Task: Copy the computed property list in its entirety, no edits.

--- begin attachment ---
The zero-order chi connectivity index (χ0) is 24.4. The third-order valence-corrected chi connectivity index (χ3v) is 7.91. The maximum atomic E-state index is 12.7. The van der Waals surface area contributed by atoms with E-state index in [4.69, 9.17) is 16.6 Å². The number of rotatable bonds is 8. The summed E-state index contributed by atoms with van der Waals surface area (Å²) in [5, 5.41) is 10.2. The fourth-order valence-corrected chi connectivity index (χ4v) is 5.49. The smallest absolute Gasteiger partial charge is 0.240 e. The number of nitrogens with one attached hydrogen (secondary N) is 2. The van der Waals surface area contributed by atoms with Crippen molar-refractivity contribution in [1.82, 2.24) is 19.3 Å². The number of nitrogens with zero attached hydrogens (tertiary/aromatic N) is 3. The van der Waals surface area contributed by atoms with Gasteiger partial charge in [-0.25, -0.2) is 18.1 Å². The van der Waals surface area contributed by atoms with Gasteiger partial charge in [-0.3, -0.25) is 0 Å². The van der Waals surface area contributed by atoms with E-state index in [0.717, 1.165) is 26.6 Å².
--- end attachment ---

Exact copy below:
The zero-order chi connectivity index (χ0) is 24.4. The third-order valence-corrected chi connectivity index (χ3v) is 7.91. The maximum atomic E-state index is 12.7. The van der Waals surface area contributed by atoms with E-state index in [4.69, 9.17) is 16.6 Å². The number of rotatable bonds is 8. The summed E-state index contributed by atoms with van der Waals surface area (Å²) in [5, 5.41) is 10.2. The fourth-order valence-corrected chi connectivity index (χ4v) is 5.49. The smallest absolute Gasteiger partial charge is 0.240 e. The number of nitrogens with one attached hydrogen (secondary N) is 2. The van der Waals surface area contributed by atoms with Crippen molar-refractivity contribution in [1.82, 2.24) is 19.3 Å². The number of nitrogens with zero attached hydrogens (tertiary/aromatic N) is 3. The van der Waals surface area contributed by atoms with Gasteiger partial charge in [-0.25, -0.2) is 18.1 Å². The van der Waals surface area contributed by atoms with Gasteiger partial charge in [-0.3, -0.25) is 0 Å². The van der Waals surface area contributed by atoms with E-state index in [0.717, 1.165) is 26.6 Å².